How to Play – Sentris

How to Play – Sentris

Early this morning, Samantha Kalman of Timbre Interactive sent out a tweet informing us that we had all been blind.

Up until this morning, no; no I had not.

The tutorial for Sentris is fantastic and very interesting to watch.  It is great to hear the game explained by the developer who designed it and get a little bit of insight into why she choose to do things the way she ended up doing them. Sentris is a game that needs a tutorial: it’s a complex musical creation game, with a whole hell of interesting and unique mechanics that have to be figured out. This tutorial was released with the Alpha 1.2 update on October 6, which added a bunch of new features to the early access release.

I had the chance to play Sentris in a very early version at the 2013 Seattle Indie Expo, and it is a phenomenally cool concept. It’s got an art style that reminds me of a retro 70’s or 80’s music video passed through a synthesizer, and the process of layering different musical ‘chunk’ on top of each other to create a layered piece of music is a cool, almost cathartic experience.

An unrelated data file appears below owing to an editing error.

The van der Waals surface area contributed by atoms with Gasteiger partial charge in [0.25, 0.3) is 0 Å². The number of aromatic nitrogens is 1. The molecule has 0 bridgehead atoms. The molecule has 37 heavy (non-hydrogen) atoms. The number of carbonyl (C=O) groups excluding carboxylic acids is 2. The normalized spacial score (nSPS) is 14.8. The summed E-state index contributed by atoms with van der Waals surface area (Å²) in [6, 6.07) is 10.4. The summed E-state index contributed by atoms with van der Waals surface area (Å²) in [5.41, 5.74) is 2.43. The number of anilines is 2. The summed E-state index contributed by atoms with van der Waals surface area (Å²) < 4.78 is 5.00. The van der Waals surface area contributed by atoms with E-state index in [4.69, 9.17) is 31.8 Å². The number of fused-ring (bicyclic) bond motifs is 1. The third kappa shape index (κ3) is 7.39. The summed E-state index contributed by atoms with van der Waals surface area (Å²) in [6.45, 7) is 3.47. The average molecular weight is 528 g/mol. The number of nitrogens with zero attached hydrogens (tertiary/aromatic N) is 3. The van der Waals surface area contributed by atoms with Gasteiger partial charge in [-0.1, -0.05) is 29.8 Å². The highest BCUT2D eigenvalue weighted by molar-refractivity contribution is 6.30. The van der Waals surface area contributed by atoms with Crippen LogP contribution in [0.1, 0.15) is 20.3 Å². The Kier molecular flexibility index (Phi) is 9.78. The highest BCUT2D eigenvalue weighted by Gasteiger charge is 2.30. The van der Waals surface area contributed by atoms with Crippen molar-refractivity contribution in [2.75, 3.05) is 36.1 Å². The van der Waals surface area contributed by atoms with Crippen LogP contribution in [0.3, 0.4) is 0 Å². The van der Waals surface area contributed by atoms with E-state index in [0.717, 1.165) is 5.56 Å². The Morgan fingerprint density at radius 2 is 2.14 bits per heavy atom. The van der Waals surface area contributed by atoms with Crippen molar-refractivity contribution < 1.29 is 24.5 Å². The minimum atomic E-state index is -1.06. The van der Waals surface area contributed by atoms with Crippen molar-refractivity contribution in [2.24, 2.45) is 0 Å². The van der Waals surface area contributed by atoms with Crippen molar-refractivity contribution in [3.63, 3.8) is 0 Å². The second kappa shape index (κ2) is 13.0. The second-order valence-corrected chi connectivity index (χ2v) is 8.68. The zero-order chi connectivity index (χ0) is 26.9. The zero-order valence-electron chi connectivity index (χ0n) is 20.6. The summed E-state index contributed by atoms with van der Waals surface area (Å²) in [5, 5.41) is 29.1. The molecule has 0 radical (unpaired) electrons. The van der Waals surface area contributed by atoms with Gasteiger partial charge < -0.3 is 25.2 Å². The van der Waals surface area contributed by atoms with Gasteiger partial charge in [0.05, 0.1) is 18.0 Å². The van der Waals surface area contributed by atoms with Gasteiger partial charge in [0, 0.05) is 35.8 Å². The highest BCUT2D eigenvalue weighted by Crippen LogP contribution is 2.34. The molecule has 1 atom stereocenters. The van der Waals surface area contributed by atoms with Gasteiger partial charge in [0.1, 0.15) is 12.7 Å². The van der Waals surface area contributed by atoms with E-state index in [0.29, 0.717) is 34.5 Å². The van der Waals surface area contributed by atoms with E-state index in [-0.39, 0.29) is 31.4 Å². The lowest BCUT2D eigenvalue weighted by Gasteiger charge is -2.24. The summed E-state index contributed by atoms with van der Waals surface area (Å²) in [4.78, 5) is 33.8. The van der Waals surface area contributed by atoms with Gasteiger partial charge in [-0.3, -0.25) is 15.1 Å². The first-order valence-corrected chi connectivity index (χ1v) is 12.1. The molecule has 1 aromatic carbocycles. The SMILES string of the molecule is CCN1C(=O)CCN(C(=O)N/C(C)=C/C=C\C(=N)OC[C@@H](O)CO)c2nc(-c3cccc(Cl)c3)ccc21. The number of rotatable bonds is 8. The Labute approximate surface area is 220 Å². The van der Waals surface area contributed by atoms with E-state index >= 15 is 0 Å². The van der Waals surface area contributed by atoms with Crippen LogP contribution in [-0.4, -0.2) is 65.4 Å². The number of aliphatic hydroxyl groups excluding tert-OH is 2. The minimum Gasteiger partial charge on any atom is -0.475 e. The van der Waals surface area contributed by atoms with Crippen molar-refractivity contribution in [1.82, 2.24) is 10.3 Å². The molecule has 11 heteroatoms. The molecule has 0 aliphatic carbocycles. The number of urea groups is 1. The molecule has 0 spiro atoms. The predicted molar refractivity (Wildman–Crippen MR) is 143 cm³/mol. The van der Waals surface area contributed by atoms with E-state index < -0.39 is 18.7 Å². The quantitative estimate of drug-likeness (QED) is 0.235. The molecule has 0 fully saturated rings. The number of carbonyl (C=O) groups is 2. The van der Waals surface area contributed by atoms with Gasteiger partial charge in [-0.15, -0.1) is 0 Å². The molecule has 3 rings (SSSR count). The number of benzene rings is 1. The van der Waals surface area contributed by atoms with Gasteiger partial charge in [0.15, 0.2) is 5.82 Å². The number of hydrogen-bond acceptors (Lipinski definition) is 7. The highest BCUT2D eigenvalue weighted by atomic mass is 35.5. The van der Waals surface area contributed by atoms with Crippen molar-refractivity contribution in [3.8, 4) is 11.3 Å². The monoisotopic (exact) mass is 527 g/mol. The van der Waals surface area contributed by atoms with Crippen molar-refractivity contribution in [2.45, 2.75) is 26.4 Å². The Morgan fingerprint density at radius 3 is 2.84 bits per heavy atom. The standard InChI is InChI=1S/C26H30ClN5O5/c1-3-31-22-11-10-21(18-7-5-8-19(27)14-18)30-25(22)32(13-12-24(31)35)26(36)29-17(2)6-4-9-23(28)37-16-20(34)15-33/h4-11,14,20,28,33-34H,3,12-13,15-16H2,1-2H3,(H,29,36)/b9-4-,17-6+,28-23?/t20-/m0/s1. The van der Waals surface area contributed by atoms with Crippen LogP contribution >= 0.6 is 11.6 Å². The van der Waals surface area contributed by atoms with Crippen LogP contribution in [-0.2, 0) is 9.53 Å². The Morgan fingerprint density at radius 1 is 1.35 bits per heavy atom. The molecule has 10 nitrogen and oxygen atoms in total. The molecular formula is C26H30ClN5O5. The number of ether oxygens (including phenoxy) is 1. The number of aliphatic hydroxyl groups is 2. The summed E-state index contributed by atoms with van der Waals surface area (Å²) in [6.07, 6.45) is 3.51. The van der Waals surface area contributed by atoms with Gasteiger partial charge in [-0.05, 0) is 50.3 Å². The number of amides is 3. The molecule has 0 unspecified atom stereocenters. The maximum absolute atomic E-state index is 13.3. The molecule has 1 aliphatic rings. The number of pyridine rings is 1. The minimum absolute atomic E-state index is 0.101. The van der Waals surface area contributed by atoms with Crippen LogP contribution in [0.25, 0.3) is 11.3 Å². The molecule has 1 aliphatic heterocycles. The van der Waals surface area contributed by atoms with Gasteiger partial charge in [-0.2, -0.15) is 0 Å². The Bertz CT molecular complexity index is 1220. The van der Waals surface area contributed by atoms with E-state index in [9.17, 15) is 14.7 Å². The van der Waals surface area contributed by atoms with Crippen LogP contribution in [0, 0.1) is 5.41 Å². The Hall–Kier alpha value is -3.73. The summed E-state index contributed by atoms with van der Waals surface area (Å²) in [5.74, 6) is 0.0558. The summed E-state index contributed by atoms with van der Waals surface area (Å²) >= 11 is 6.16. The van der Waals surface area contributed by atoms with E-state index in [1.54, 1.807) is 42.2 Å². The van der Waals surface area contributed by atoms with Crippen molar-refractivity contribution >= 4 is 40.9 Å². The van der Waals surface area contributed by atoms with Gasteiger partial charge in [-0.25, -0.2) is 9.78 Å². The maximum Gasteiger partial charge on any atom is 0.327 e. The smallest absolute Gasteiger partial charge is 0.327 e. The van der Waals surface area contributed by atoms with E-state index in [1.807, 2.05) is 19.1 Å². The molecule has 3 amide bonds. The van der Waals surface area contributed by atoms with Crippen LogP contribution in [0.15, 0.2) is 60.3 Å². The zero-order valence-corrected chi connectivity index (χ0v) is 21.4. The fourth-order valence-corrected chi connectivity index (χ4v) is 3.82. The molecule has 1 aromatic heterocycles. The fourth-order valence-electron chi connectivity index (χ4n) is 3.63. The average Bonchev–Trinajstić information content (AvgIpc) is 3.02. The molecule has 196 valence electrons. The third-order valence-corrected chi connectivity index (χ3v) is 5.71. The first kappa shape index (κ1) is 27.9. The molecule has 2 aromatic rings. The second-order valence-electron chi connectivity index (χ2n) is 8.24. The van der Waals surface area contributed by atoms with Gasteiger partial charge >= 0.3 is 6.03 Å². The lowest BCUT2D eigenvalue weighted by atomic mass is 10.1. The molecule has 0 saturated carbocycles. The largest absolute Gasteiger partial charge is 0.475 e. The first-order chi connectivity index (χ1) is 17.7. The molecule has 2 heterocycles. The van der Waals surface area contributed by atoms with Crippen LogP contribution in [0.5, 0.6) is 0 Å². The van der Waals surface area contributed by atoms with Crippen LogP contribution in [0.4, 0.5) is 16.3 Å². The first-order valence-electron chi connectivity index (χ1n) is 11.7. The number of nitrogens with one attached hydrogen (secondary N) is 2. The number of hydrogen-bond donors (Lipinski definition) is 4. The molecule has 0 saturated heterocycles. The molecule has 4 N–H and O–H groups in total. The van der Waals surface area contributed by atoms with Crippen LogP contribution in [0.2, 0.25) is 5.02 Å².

Sentris is a new kind of music game that puts you at the epicenter of musical creation. It transforms the act of making music into a puzzle of colorful concentric circles. It’s a rhythmical challenge that enables personal musical expression. The music you make with Sentris is your own authentic creation to enjoy and share.

Create your own song as you drop Sound Blocks of different instruments, pitches, and lengths into a looping grid. To solve the puzzles, fill highlighted areas of the grid with specific colors or rhythms. Its simplicity is deceptive — fitting all of the right Sound Blocks into the right place at the same time can be extremely difficult.

Sentris is currently in Early Access via Steam for $19.99.

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Editor-in-Chief of IndieHangover.com. With a soft spot for epics, sagas and tales of all types, Jacob approaches games as ways to tell stories. He's particularly interested in indie games because of the freedom they have to tell different stories, often in more interesting and innovative ways than Triple A titles.